5 Factors to Continue the Successful Shift to Value-Based Care

Guest post by Mark Ott, vice president of product, RoundingWell.

Mark Ott
Mark Ott

As 2016 unfolds, the move from fee-for-service to value-based care is entering a more advanced stage. As the process evolves, priorities for healthcare providers of resources, teams and tools becomes more convoluted. To keep on track, both for healthcare organizations and CMS changes, providers should keep in mind the following:

The care management/coordination record rises in importance, especially as team-based care models expand

Some call it a care management medical record and others call it a care coordination record. Regardless of the term, the concept is essentially the same. EHRs are basically encounter management systems, but as care expands beyond the in-person encounter, capturing and tracking what happens between patient visits will be of utmost importance. In addition, enabling care teams to stay on the same page about a patient’s care plan, track action steps, and reduce the friction of working together will be crucial to succeeding in a value-based world. Expect to see the Care Management Record concept start catching fire in 2016.

Demand will increase for consumer-grade user experiences in healthcare enterprise software

For so long, clinicians on the frontlines of care delivery have had to struggle with software that’s hard to use, difficult and downright frustrating. The biggest culprit for poor user experiences in healthcare software has to do with the enterprise purchasing process. Vendors build for buyers, like the C-suite, who aren’t also the end users. If the end user and the buyer were the same, you’d see healthcare software vendors value user experience like what we see in other B2B industries, not to mention B2C industries. Regardless, in 2016 we will see more buyers value products with consumer-grade user experiences. Much of this has to do with end users’ reluctance and sometimes outright resistance to adopting technology in their worklife. Clinicians often get a bad wrap for being technology averse. But in reality, it’s not that they’re averse to technology; it’s that they’re averse to bad technology.

Integrating wearables and their data into care delivery processes will remain a niche activity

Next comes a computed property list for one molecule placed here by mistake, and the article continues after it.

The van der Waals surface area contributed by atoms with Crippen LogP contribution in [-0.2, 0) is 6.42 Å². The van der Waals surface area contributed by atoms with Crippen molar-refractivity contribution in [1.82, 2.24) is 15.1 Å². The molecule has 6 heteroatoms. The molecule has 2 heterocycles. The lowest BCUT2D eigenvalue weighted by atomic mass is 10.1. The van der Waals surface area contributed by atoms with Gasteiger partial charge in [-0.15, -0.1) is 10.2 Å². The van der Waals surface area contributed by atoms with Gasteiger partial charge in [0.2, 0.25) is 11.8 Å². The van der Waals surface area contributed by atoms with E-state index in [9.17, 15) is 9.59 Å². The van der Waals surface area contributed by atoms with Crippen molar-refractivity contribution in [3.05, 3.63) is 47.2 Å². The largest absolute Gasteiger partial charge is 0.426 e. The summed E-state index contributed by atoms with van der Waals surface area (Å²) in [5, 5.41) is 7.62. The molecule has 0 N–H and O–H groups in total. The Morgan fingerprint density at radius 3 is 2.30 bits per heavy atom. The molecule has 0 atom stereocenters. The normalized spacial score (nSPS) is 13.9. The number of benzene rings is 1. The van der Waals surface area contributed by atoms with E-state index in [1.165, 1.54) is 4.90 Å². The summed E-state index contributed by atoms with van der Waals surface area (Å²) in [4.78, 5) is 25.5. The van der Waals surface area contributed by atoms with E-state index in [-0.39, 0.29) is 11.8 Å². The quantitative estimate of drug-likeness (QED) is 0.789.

The enthusiasm around wearables, trackers and remote monitoring is exciting and there is enormous potential for device data to impact the delivery of care in ways that benefit both patient and provider. But the technology hasn’t caught up with the promise of what they can be, and that won’t change in 2016. Not only is the technology not yet able to deliver, but the incentives and processes to support wide-scale deployment are not in place yet. Though all signs point to wearables becoming an integral part of delivery of care, this won’t happen next year.

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HHS’ Vision Casting and the Private Sector’s Positive Response

Guest post by Ken Perez, vice president of healthcare policy, Omnicell.

Ken Perez
Ken Perez

We’ve often seen the U.S. federal government announce its intent to drive major changes in the way the healthcare system is run, only to have the private sector respond in a tepid or negative manner.

That was not the case at a January 26 Department of Health and Human Services meeting, at which HHS Secretary Sylvia M. Burwell announced concrete goals and an aggressive timeline for moving Medicare payments from fee for service to fee for value. Nearly two dozen leaders representing consumers, insurers, providers and business leaders were in attendance and clearly supportive of the vision cast by Burwell. Notably, high-ranking representatives from the American Academy of Family Physicians, the American Medical Association, the American Hospital Association, and America’s Health Insurance Plans (AHIP) were among the participants.

The announcement was a landmark one. For the first time in the history of the Medicare program, HHS has communicated quantified goals for pushing a significantly greater share of Medicare payments through alternative payment models, such as accountable care organizations (ACOs) and bundled payments. Such payments will rise from 20 percent ($72.4 billion) of Medicare payments in 2014 to 30 percent ($113 billion) in 2016 and 50 percent ($213 billion) in 2018—a compound annual growth rate of 31 percent over the five-year period.

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